When it’s done, I stop. But whenever there’s an opportunity to still work on something, if I feel there’s something to do, I will do it. But I don’t always do that. The problem was, I hadn’t really sat and screened this whole movie with an audience. You kind of realize certain things. I’m just putting an extra little thing at the beginning because I felt like the movie started too quickly.
But usually, when I’m done, I’m done. I walk away and I’m on to the next thing. I don’t revisit something over and over and torture myself with it.
You’re working on your new album, as you mentioned. Are you planning to play any of that new material on this tour?
No, definitely not, because the record won’t be out, so it makes no sense.
In other words, you like to test your new films on audiences, but maybe not so much with the music?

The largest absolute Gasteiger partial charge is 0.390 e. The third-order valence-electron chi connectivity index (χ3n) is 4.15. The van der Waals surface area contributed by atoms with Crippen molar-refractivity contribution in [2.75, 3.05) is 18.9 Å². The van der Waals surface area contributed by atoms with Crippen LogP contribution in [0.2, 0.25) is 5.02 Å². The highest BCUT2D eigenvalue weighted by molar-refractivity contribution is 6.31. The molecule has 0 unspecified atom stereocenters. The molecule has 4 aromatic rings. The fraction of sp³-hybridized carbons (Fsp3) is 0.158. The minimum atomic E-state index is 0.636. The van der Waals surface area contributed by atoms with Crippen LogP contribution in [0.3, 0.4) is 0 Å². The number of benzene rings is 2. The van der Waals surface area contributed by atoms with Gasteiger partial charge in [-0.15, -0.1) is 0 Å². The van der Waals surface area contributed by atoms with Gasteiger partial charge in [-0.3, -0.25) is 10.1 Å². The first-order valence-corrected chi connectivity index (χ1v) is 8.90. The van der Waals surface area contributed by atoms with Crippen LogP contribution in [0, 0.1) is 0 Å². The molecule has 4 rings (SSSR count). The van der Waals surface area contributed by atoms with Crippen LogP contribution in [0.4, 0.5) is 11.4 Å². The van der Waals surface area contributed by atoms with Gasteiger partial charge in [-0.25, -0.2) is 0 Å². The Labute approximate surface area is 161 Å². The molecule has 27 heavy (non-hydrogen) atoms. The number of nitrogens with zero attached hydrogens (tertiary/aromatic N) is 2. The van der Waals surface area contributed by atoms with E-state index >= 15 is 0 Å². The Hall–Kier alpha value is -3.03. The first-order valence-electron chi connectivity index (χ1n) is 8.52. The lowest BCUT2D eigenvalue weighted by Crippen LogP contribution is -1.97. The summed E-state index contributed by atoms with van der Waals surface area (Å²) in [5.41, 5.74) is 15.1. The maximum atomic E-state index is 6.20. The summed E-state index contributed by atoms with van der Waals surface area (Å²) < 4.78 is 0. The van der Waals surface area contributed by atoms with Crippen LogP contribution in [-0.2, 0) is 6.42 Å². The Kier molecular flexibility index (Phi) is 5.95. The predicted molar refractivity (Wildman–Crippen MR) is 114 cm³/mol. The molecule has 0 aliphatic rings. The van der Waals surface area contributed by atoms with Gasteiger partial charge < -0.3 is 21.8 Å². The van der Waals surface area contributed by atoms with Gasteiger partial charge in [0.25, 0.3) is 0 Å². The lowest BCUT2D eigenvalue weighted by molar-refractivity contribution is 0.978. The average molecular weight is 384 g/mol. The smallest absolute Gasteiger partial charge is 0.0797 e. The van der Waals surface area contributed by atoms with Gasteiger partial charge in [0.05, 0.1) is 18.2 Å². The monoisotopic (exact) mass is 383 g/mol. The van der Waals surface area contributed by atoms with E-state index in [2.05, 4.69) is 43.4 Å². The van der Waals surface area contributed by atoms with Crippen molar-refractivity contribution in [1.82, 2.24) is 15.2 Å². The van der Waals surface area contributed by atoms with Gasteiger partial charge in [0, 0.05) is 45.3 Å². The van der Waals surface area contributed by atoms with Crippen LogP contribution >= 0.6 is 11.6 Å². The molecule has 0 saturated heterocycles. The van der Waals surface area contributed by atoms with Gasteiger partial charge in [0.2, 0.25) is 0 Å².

Well, I don’t even like testing the films on audiences, necessarily. I don’t like testing anything on anybody. But I think movies are different, because people watch a movie not knowing what it is. But when people go to a concert, people want to hear what they know, and they’ve paid their money to hear their favorite songs. They didn’t pay their money for me to test songs on them. I don’t think it’s cool to do that.
Well, you do have one fairly recent album out, the remix album Mondo Sex Head. Are you tempted to perform any of the remixed versions live as part of your production, or will you still perform the songs as they’ve traditionally been heard?
The songs will be as they’re supposed to be. The remix record was an isolated thing unto itself. It doesn’t affect anything else, and it wouldn’t work live, I don’t think — not with the band playing, anyways.
What was the appeal about doing a remix album, anyways? How does it feel for you to release your songs into someone else’s hands?